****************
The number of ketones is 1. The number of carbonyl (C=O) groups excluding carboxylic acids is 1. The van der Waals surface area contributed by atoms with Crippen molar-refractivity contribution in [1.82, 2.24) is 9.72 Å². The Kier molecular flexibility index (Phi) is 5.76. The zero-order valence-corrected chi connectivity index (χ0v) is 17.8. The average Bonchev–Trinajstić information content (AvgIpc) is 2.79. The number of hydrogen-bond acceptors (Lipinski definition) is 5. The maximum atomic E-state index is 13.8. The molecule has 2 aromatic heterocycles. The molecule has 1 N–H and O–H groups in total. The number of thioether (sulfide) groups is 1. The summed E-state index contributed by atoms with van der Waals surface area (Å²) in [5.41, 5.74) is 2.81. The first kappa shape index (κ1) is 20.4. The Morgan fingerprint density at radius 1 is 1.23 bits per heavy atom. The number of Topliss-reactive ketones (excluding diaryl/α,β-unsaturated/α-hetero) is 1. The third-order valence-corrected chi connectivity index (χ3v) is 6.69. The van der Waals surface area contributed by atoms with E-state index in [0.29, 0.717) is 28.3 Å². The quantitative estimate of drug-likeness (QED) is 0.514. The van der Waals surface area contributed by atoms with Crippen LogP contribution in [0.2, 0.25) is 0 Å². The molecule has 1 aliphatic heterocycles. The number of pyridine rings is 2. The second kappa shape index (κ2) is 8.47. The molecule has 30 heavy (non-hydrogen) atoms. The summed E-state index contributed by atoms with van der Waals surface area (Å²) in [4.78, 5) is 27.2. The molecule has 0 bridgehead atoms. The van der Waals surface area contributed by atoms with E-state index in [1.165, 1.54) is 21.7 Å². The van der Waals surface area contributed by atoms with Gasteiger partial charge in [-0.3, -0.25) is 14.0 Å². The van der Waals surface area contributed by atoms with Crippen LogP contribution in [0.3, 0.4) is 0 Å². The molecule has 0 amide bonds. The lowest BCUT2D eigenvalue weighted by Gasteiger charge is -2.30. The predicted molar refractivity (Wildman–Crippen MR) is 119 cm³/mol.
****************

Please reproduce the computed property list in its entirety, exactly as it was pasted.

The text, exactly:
The number of ketones is 1. The number of carbonyl (C=O) groups excluding carboxylic acids is 1. The van der Waals surface area contributed by atoms with Crippen molar-refractivity contribution in [1.82, 2.24) is 9.72 Å². The Kier molecular flexibility index (Phi) is 5.76. The zero-order valence-corrected chi connectivity index (χ0v) is 17.8. The average Bonchev–Trinajstić information content (AvgIpc) is 2.79. The number of hydrogen-bond acceptors (Lipinski definition) is 5. The maximum atomic E-state index is 13.8. The molecule has 2 aromatic heterocycles. The molecule has 1 N–H and O–H groups in total. The number of thioether (sulfide) groups is 1. The summed E-state index contributed by atoms with van der Waals surface area (Å²) in [5.41, 5.74) is 2.81. The first kappa shape index (κ1) is 20.4. The Morgan fingerprint density at radius 1 is 1.23 bits per heavy atom. The number of Topliss-reactive ketones (excluding diaryl/α,β-unsaturated/α-hetero) is 1. The third-order valence-corrected chi connectivity index (χ3v) is 6.69. The van der Waals surface area contributed by atoms with E-state index in [0.29, 0.717) is 28.3 Å². The quantitative estimate of drug-likeness (QED) is 0.514. The van der Waals surface area contributed by atoms with Crippen LogP contribution in [0.2, 0.25) is 0 Å². The molecule has 1 aliphatic heterocycles. The number of pyridine rings is 2. The second kappa shape index (κ2) is 8.47. The molecule has 30 heavy (non-hydrogen) atoms. The summed E-state index contributed by atoms with van der Waals surface area (Å²) in [4.78, 5) is 27.2. The molecule has 0 bridgehead atoms. The van der Waals surface area contributed by atoms with E-state index in [1.165, 1.54) is 21.7 Å². The van der Waals surface area contributed by atoms with Gasteiger partial charge in [-0.3, -0.25) is 14.0 Å². The van der Waals surface area contributed by atoms with Crippen LogP contribution in [0.3, 0.4) is 0 Å². The molecule has 0 amide bonds. The lowest BCUT2D eigenvalue weighted by Gasteiger charge is -2.30. The predicted molar refractivity (Wildman–Crippen MR) is 119 cm³/mol.